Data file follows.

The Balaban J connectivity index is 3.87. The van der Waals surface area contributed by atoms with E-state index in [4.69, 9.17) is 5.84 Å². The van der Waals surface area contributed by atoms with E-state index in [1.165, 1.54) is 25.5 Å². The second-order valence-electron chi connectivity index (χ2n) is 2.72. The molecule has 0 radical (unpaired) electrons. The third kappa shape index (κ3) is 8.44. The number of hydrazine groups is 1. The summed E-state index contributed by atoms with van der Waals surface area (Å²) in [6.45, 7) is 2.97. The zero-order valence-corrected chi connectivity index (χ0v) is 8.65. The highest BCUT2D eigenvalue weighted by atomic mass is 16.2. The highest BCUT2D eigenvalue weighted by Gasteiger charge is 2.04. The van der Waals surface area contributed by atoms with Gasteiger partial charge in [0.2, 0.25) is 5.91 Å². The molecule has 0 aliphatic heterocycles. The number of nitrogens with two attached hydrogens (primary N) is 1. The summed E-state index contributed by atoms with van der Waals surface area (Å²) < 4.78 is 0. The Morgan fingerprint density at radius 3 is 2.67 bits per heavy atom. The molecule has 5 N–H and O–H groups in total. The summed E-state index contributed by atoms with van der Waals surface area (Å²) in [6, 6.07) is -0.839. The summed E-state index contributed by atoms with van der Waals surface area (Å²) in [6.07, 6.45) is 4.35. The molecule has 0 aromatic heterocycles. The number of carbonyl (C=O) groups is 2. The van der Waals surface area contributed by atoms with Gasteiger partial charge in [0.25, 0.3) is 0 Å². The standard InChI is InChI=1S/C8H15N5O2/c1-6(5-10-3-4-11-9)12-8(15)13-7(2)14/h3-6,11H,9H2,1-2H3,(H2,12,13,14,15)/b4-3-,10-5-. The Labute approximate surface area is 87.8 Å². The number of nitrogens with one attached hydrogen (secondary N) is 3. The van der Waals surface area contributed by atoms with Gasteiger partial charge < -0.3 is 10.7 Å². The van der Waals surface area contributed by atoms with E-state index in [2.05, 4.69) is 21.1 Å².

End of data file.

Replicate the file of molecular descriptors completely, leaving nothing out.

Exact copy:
The Balaban J connectivity index is 3.87. The van der Waals surface area contributed by atoms with E-state index in [4.69, 9.17) is 5.84 Å². The van der Waals surface area contributed by atoms with E-state index in [1.165, 1.54) is 25.5 Å². The second-order valence-electron chi connectivity index (χ2n) is 2.72. The molecule has 0 radical (unpaired) electrons. The third kappa shape index (κ3) is 8.44. The number of hydrazine groups is 1. The summed E-state index contributed by atoms with van der Waals surface area (Å²) in [6.45, 7) is 2.97. The zero-order valence-corrected chi connectivity index (χ0v) is 8.65. The highest BCUT2D eigenvalue weighted by atomic mass is 16.2. The highest BCUT2D eigenvalue weighted by Gasteiger charge is 2.04. The van der Waals surface area contributed by atoms with Gasteiger partial charge in [0.2, 0.25) is 5.91 Å². The molecule has 0 aliphatic heterocycles. The number of nitrogens with two attached hydrogens (primary N) is 1. The summed E-state index contributed by atoms with van der Waals surface area (Å²) < 4.78 is 0. The Morgan fingerprint density at radius 3 is 2.67 bits per heavy atom. The molecule has 5 N–H and O–H groups in total. The summed E-state index contributed by atoms with van der Waals surface area (Å²) in [6, 6.07) is -0.839. The summed E-state index contributed by atoms with van der Waals surface area (Å²) in [6.07, 6.45) is 4.35. The molecule has 0 aromatic heterocycles. The number of carbonyl (C=O) groups is 2. The van der Waals surface area contributed by atoms with Gasteiger partial charge in [0.25, 0.3) is 0 Å². The standard InChI is InChI=1S/C8H15N5O2/c1-6(5-10-3-4-11-9)12-8(15)13-7(2)14/h3-6,11H,9H2,1-2H3,(H2,12,13,14,15)/b4-3-,10-5-. The Labute approximate surface area is 87.8 Å². The number of nitrogens with one attached hydrogen (secondary N) is 3. The van der Waals surface area contributed by atoms with Gasteiger partial charge < -0.3 is 10.7 Å². The van der Waals surface area contributed by atoms with E-state index in [2.05, 4.69) is 21.1 Å².